Lesser Living Creatures of the Renaissance examines literary and cultural texts from early modern England in order to understand how people in that era thought about – and with – insect and arachnid life. Designed for the classroom, the book comprises two volumes – Insects and Concepts – that can be used together or independently. Each addresses the collaborative, multigenerational research that produced early modern natural history and provides new insights into the old question of what it means to be human in a world populated by beasts large and small. The conversations in this two-volume set address the collaborative, multigenerational research that produced early modern natural history and provide new insights into the old question of what it means to be human in a world populated by beasts large and small.
Volume 2: Concepts, explores ideas that cut across species, insect and otherwise, both building on and invigorating critical vocabularies developed over nearly two decades of early modern animal studies. The contributors explore topics such as the medical and culinary consumption of insects; extermination campaigns; the auditory and emotive effects of a swarm; insects and politics; and notions of infestation, stinging, and creeping. Throughout, they illuminate how early modern science and literature worked as intersecting systems of knowledge production about the natural world and show definitively how insect life was, and remains, intimately entangled with human life.
In addition to the editors, contributors to this volume include Lucinda Cole, Frances E. Dolan, Lowell Duckert, Andrew Fleck, Rebecca Laroche, Jennifer Munroe, Amy L. Tigner, Jessica Lynn Wolfe, Derek Woods, and Julian Yates.
List of Illustrations
Introduction: Concepts / Joseph Campana
1.Sting Stinging like a Bee in Early Modern England / Julian Yates
2. Scale Lesser Living in the Renaissance / Joseph Campana
3. Pest Environmental Justice and the (Early Modern) Rhetoric of Pest Control / Jennifer Munroe and Rebecca Laroche
4. Infestation Out of Africa: Locust Infestation, Universal History, and the Early Modern Theological Imaginary / Lucinda Cole
5. Habitat and Politics “Regardles of his gouernaunce”: Exploring Human Sovereignty and Political Formation in Early Modern Insect Habitats / Andrew Fleck
6. Consume Consuming Insects / Amy L. Tigner
7. Decompose Worm Work / Frances E. Dolan
8. Locomotion Creeping and Crawling / Keith Botelho
9. Communication Tettix / Lowell Duckert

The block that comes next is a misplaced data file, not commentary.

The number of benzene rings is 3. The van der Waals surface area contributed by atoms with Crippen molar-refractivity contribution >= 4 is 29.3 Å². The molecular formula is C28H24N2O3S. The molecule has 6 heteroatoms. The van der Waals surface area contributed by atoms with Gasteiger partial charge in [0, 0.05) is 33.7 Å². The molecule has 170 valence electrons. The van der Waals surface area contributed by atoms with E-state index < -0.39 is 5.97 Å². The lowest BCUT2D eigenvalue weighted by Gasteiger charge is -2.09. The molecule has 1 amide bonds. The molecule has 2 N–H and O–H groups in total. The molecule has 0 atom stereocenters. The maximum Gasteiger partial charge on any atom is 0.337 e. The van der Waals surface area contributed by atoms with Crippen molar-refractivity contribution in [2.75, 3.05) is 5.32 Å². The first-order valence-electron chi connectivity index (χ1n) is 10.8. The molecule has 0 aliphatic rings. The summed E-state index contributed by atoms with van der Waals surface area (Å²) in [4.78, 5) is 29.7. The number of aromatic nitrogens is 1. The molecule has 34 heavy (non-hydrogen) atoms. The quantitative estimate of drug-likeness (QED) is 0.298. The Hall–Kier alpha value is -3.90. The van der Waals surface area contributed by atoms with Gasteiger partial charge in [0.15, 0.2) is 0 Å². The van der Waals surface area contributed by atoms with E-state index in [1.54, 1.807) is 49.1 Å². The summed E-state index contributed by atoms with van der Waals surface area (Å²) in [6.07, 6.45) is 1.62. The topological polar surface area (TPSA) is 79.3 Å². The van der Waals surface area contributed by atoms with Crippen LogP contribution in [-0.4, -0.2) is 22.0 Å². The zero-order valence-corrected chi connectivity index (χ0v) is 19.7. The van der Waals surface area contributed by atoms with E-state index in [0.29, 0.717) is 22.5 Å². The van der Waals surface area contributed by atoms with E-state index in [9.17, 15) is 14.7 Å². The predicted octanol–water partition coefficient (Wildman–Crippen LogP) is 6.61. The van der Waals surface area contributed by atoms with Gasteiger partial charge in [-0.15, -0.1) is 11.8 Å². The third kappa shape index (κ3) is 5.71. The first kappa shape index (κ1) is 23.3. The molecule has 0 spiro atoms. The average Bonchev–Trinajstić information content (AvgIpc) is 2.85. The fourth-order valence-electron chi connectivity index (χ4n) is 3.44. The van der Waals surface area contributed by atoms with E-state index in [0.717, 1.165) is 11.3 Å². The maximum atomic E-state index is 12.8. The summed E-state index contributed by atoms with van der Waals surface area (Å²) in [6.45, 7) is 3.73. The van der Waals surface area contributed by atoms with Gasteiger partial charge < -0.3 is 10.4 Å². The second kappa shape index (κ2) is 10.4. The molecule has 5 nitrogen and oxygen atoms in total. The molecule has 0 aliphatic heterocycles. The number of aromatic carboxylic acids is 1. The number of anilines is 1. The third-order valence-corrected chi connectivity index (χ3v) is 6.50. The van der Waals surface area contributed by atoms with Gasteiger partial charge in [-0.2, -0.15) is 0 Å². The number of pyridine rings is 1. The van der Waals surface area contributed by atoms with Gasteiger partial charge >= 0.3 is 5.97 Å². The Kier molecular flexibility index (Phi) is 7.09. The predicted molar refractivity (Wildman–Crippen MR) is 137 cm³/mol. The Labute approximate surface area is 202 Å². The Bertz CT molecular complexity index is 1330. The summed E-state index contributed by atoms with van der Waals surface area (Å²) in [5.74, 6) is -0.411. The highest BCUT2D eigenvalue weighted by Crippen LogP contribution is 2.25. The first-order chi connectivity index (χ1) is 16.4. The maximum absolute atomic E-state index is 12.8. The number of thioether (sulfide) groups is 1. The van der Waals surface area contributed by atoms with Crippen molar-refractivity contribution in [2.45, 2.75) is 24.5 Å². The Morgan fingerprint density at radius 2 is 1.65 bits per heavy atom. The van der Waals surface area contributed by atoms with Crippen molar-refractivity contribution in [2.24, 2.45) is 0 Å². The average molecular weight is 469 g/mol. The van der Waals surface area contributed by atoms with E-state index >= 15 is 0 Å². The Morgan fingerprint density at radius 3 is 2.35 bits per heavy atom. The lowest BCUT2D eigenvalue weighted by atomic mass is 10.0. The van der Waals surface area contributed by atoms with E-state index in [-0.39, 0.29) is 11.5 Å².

10. Swarm Song of the Swarm / Derek Woods
11. Illumination “Living Lamps” / Jessica Lynn Wolfe
Epilogue: Concepts / Keith Botelho
List of Contributors
Keith Botelho is Professor of English at Kennesaw State University. He is the author of Renaissance Earwitnesses: Rumor and Early Modern Masculinity.
Joseph Campana is William Shakespeare Professor of English and Director of the Center for Environmental Studies at Rice University. He is the author of The Pain of Reformation: Spenser, Vulnerability, and the Ethics of Masculinity and the coeditor, with Scott Maisano, of Renaissance Posthumanism.
"Lesser Living Creatures of the Renaissance brings a welcome and timely focus on early modern understandings of insect life, ideas, and work that stood, as the authors convincingly argue, in the midst of the transformation of natural history 'as literary authority' to embodying the new scientific ideas and observational methods of the era. This two-volume work makes a significant scholarly contribution to literary studies and history by bringing insects and insect life into these conversations."
– Martha Few, author of Baptism Through Incision: The Postmortem Cesarean Operation in the Spanish Empire
"There has not previously been such a wide-ranging collection as this. Lesser Living Creatures of the Renaissance is a vital new contribution to not only early modern studies, not only animal studies and ecocriticism, but also the history of science, the history of medicine, and current debates about the environment."
– Erica Fudge, author of Quick Cattle & Dying Wishes: People and Their Animals in Early Modern England